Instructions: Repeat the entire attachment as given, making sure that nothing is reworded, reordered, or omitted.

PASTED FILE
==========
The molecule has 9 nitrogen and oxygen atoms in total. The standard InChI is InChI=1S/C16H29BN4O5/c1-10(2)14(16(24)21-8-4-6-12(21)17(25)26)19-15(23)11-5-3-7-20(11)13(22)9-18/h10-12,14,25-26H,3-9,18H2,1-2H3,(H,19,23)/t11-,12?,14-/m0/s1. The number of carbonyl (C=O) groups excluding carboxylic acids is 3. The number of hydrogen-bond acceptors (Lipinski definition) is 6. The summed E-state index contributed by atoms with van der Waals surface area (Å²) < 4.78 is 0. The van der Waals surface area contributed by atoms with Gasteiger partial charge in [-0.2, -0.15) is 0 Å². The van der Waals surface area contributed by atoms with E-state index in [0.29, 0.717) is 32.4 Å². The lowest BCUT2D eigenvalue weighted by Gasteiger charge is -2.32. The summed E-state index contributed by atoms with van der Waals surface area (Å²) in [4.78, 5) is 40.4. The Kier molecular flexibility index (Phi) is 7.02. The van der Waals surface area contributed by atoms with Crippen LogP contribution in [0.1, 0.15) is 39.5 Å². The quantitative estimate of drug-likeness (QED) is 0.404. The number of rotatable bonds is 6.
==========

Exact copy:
The molecule has 9 nitrogen and oxygen atoms in total. The standard InChI is InChI=1S/C16H29BN4O5/c1-10(2)14(16(24)21-8-4-6-12(21)17(25)26)19-15(23)11-5-3-7-20(11)13(22)9-18/h10-12,14,25-26H,3-9,18H2,1-2H3,(H,19,23)/t11-,12?,14-/m0/s1. The number of carbonyl (C=O) groups excluding carboxylic acids is 3. The number of hydrogen-bond acceptors (Lipinski definition) is 6. The summed E-state index contributed by atoms with van der Waals surface area (Å²) < 4.78 is 0. The van der Waals surface area contributed by atoms with Gasteiger partial charge in [-0.2, -0.15) is 0 Å². The van der Waals surface area contributed by atoms with E-state index in [0.29, 0.717) is 32.4 Å². The lowest BCUT2D eigenvalue weighted by Gasteiger charge is -2.32. The summed E-state index contributed by atoms with van der Waals surface area (Å²) in [4.78, 5) is 40.4. The Kier molecular flexibility index (Phi) is 7.02. The van der Waals surface area contributed by atoms with Crippen LogP contribution in [0.1, 0.15) is 39.5 Å². The quantitative estimate of drug-likeness (QED) is 0.404. The number of rotatable bonds is 6.